Imagine renting a home knowing your landlord would never sell it and boot you out.
A property developer has plans to build thousands of homes to rent out with long-term tenancies.
He and his international backers have poured in $40-million already, including building a 48-home site in south Auckland about to open up to tenants.
But he's looking for a tax break.
A new development of one and two-bedroom units in Onehunga aren't for sale and they won't ever be. They're being built solely for rent.
A Rental Company CEO Kent Gardner said a one-bedroom apartment at the development would cost around $500 per week.
The 48 units are due to hit the rental market in August and they've taken about a year to build - roughly a home a week.
"The renting model here is broken, we've got the wrong capital I believe in the market, not long term capital, we've got poor quality stock," Gardner said.
And in return for boosting rental housing stock - he wants a tax exemption.
"We've asked for that, and explained why it's necessary," he said.
Newshub understands Gardner and other build to rent developers are actively lobbying the Government to continue to be able to write off the interest costs of their developments against their total tax bill.
Some say if they don't get what they want, they won't provide long-term rental housing.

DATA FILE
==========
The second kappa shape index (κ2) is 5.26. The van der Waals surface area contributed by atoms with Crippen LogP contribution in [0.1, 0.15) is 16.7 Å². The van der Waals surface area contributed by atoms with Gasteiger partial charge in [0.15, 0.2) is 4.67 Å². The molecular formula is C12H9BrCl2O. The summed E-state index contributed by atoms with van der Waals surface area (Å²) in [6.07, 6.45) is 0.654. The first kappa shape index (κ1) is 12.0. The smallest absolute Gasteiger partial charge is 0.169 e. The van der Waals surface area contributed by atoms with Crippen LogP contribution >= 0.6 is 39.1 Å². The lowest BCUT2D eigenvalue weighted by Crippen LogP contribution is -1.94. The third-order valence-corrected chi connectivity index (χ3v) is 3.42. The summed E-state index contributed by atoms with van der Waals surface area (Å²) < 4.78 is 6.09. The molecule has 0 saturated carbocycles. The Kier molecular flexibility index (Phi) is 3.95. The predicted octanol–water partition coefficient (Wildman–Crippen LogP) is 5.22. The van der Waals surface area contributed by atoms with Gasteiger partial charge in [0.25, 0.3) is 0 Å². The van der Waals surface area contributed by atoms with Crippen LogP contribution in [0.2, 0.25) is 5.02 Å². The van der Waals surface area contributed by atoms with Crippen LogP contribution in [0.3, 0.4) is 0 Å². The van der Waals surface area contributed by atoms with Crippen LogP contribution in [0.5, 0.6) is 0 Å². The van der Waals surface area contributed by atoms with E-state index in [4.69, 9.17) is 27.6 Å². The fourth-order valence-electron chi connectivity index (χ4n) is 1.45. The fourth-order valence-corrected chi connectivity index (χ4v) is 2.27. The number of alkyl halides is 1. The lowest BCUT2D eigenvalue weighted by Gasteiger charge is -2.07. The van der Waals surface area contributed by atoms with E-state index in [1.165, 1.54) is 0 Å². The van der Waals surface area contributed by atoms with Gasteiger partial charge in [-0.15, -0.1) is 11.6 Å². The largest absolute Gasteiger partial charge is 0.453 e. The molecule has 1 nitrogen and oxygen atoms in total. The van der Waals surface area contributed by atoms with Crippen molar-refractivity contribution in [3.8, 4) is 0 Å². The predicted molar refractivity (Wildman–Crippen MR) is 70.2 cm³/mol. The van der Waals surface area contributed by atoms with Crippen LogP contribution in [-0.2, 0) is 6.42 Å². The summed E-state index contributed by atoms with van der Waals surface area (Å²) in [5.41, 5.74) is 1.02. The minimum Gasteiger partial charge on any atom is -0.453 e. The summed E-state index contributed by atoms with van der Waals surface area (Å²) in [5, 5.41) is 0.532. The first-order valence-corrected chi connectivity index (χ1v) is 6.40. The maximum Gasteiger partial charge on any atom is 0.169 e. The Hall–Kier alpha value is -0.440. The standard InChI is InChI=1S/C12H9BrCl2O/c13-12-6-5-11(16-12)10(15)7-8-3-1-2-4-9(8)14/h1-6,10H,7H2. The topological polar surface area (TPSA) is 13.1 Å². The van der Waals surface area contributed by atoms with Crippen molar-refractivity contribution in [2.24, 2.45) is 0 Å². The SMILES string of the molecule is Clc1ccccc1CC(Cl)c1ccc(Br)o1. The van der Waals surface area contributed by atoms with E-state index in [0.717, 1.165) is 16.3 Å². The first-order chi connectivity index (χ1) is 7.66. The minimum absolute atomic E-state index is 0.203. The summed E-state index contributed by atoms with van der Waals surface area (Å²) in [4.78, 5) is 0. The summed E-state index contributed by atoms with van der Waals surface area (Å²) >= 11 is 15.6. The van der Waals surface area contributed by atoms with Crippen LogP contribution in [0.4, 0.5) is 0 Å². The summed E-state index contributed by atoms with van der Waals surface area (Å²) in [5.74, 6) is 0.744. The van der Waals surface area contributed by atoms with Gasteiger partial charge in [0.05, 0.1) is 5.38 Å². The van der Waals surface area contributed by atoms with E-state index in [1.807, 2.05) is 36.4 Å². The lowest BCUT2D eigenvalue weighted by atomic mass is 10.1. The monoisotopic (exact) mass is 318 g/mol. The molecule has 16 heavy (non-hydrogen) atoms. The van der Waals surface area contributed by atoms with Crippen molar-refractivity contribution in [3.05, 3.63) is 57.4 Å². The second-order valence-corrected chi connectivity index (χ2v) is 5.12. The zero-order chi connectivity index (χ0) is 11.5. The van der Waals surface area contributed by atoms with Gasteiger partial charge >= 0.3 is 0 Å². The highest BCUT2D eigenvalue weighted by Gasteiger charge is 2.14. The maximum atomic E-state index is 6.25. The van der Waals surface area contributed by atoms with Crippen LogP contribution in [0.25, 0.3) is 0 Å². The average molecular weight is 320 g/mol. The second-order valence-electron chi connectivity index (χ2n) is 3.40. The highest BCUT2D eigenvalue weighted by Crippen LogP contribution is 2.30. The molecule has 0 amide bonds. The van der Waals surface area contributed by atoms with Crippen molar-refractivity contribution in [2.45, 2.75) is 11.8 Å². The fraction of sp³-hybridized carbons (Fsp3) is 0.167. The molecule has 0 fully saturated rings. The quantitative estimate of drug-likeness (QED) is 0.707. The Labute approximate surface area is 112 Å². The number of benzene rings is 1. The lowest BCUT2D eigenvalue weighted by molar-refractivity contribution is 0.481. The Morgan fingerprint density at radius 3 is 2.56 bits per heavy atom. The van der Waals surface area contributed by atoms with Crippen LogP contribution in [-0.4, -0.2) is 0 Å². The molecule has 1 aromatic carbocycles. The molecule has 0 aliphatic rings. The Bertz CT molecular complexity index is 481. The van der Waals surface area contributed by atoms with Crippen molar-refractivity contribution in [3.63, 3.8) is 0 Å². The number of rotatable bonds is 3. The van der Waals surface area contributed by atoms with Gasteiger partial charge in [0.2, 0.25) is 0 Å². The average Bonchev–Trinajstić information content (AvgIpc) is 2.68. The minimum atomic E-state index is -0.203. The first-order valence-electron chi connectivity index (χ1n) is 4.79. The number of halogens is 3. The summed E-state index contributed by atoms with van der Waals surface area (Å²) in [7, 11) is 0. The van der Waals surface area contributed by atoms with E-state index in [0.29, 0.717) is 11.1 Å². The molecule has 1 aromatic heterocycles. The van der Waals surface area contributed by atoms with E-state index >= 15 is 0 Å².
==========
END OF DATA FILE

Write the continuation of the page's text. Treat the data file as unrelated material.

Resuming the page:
"We've been very clear about what our concerns are because we'd love to see a whole bunch of New Zealanders housed, it's a no brainer, this is happening all around the world, we're probably about a decade behind everyone else," Property Council head of advocacy Denise Lee said.
National director of Colliers Alan McMahon's phone has been running hot with international developers keen to build rentals here but the tax changes announced in March are turning them off.
"That's maybe half a million, or a million dollars a year, of income which you were expecting, which you no longer have, so it's a very significant deterrent."
Housing Minister Megan Woods says she's reassured developers of new properties that they will be exempt - but it's not confirmed.
"We have to work through the detailed design of that, and we said that back in March when we announced it and that should be coming out for consultation in the coming weeks.
"Hurry up, let's get it sorted out," McMahon said.
"We haven't got it yet, but I'm hoping it's coming," Gardner added.
Because more housing supply hangs in the balance.